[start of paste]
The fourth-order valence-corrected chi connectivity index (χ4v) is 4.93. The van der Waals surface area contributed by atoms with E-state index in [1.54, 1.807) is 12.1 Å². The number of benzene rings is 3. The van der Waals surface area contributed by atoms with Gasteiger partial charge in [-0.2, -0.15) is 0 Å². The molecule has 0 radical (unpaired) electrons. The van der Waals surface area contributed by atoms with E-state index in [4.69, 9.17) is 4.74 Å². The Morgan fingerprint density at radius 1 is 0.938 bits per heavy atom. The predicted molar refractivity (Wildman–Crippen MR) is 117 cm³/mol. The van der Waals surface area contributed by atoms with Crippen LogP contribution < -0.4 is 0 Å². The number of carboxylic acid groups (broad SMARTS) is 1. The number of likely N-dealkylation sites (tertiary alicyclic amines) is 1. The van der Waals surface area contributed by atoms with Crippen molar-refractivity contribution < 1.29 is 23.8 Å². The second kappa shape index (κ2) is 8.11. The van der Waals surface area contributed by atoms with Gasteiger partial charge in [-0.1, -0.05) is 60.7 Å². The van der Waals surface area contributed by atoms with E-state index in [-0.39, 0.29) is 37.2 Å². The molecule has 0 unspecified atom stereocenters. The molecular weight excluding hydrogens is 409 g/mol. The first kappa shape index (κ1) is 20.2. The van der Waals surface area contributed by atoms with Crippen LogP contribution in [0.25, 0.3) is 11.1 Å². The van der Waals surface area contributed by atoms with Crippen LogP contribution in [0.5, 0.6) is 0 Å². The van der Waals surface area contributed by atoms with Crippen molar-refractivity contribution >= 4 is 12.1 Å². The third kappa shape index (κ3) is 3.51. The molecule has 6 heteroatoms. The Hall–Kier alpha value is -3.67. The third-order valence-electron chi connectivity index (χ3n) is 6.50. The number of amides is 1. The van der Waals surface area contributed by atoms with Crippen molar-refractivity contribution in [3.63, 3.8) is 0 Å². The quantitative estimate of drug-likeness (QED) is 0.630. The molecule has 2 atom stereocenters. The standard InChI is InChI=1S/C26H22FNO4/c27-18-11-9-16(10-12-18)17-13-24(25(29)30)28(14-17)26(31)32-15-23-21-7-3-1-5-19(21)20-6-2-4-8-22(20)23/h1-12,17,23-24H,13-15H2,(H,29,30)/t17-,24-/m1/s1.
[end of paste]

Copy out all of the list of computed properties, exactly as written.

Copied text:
The fourth-order valence-corrected chi connectivity index (χ4v) is 4.93. The van der Waals surface area contributed by atoms with E-state index in [1.54, 1.807) is 12.1 Å². The number of benzene rings is 3. The van der Waals surface area contributed by atoms with Gasteiger partial charge in [-0.2, -0.15) is 0 Å². The molecule has 0 radical (unpaired) electrons. The van der Waals surface area contributed by atoms with E-state index in [4.69, 9.17) is 4.74 Å². The Morgan fingerprint density at radius 1 is 0.938 bits per heavy atom. The predicted molar refractivity (Wildman–Crippen MR) is 117 cm³/mol. The van der Waals surface area contributed by atoms with Crippen LogP contribution < -0.4 is 0 Å². The number of carboxylic acid groups (broad SMARTS) is 1. The number of likely N-dealkylation sites (tertiary alicyclic amines) is 1. The van der Waals surface area contributed by atoms with Crippen molar-refractivity contribution < 1.29 is 23.8 Å². The second kappa shape index (κ2) is 8.11. The van der Waals surface area contributed by atoms with Gasteiger partial charge in [-0.1, -0.05) is 60.7 Å². The van der Waals surface area contributed by atoms with E-state index in [-0.39, 0.29) is 37.2 Å². The molecule has 0 unspecified atom stereocenters. The molecular weight excluding hydrogens is 409 g/mol. The first kappa shape index (κ1) is 20.2. The van der Waals surface area contributed by atoms with Crippen LogP contribution in [0.25, 0.3) is 11.1 Å². The van der Waals surface area contributed by atoms with Crippen LogP contribution in [0.5, 0.6) is 0 Å². The van der Waals surface area contributed by atoms with Crippen molar-refractivity contribution >= 4 is 12.1 Å². The third kappa shape index (κ3) is 3.51. The molecule has 6 heteroatoms. The Hall–Kier alpha value is -3.67. The third-order valence-electron chi connectivity index (χ3n) is 6.50. The number of amides is 1. The van der Waals surface area contributed by atoms with Crippen molar-refractivity contribution in [3.63, 3.8) is 0 Å². The quantitative estimate of drug-likeness (QED) is 0.630. The molecule has 2 atom stereocenters. The standard InChI is InChI=1S/C26H22FNO4/c27-18-11-9-16(10-12-18)17-13-24(25(29)30)28(14-17)26(31)32-15-23-21-7-3-1-5-19(21)20-6-2-4-8-22(20)23/h1-12,17,23-24H,13-15H2,(H,29,30)/t17-,24-/m1/s1.